Will Estonian E-Residencies Usher The Era of Digital Citizenship?
In the ever maturing arena of institutions poised to be disrupted by Cryptocurrency, citizenship is likely not the first thing that comes to mind. However, the very notion of what it means to be a citizen becomes blurred when we consider that cryptocurrency is inherently without borders. We are now entering a future in which we all may be economically united by new digital wallets and economic networks.
Estonia, long a tech forward and progressive nation, has announced the creation of a new government backed digital currency, perhaps bringing us one step closer towards a Star Trek like future in which we’re all simply citizens of earth, united under one identity. Creating a cryptofiat government currency implies a built in mechanism of security and tax compliance that would broadly facilitate transference from global digital into local fiat currency.
Estonia already offers an E citizenship, which allows anyone to open up a business, get a bank account, and otherwise act, as far as business interests are concerned, as if one is an Estonian citizen. Free of corporate income tax, there have already been thousands of takers, as this arrangement is especially unusual for an otherwise developed, first world nation.
The idea of e-residency connected to a cryptocurrency could herald in a new trend in which our global finances are interconnected in a way that relegates citizenship to the domain of local affairs, whereas financially, we may all be speaking the same language. The opportunities incumbent on breaking our financial boarders is huge. Inflation, current governmental currency manipulation, the barrier of foreign conversions and the associated fees, trade regulations and more could be radically altered if not altogether obviated.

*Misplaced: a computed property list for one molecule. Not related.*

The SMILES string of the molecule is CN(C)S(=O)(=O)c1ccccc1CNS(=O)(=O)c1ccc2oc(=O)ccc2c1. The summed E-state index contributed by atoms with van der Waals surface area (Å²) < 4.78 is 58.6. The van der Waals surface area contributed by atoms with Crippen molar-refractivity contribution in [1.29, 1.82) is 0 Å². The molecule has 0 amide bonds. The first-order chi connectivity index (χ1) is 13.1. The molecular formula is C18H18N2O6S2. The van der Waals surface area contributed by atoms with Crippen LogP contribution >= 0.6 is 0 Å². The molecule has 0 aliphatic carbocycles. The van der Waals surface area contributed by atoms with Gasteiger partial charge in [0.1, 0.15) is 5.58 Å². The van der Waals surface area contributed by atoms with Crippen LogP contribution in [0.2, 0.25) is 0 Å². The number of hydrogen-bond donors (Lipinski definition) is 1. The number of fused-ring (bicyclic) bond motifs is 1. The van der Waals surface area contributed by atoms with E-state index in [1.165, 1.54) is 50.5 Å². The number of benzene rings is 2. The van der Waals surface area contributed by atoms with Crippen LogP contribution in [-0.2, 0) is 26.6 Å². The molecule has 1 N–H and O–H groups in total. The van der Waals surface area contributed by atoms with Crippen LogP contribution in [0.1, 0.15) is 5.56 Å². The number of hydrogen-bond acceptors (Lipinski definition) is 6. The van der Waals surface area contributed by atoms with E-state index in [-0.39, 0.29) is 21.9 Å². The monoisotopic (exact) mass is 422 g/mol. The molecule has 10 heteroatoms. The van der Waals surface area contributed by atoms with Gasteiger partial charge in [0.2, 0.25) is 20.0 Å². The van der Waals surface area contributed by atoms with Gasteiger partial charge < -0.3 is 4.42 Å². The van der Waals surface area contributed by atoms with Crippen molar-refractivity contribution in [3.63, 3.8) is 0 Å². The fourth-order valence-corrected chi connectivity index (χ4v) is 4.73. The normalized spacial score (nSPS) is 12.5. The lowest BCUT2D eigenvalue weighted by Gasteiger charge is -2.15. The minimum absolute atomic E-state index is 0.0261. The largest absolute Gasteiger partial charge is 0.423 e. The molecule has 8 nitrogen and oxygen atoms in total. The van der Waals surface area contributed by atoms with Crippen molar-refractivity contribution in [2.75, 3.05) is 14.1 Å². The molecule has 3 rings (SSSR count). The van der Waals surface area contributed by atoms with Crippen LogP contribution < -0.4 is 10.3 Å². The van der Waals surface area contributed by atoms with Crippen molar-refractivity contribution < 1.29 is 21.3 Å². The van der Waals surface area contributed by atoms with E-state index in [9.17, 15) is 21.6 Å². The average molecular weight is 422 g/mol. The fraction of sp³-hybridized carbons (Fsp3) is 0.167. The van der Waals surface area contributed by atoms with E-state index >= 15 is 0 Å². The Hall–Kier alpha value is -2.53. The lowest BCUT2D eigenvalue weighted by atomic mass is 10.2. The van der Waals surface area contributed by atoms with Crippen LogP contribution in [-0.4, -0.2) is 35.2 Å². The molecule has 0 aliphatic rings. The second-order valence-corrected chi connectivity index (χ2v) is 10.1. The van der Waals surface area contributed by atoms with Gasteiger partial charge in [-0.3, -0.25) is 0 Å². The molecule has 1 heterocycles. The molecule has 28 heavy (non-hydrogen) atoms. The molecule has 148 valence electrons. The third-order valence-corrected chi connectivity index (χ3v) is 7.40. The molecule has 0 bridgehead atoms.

An international E citizenship may even herald in a new era of peace, as war might become far less attractive to governments if everyone were using the same currencies and thusly wouldn’t want to devalue or destabilize any part of the world that will affect their own wallet. Current economic interests have certainly been at the forefront of military strategy, whether it be securing natural resources or altercations that stem from trade of border disputes. If every government had a significant amount of vested interest in a few universal global currencies, any one power may be less apt to act militaristically, so as not to risk affecting their own pockets, at least to an extent not currently seen.
On a societal level, the transition from geographically restricted economic networks to a purely digital, decentralized system holds many implications. The ability for any country — like relatively tiny Estonia — to become an economic powerhouse by taking on citizens globally for whom their currency has the most appeal is a breathtaking departure from today’s economic reality. Physical borders could become largely irrelevant, with people participating in the currency of whatever country has the most benefit for their needs. In actuality we could all be digital citizens of many nations, just as now we might use a particular credit card for a particular use.
Surely, if this new Estonian formula proves to be a success we can expect other countries to follow — indeed, therehave already been reports of China considering a government backed digital currency. Inclusionary monetary policies like these are bound to be good for the countries innovative enough to open up their borders and their minds — at least in a virtual capacity.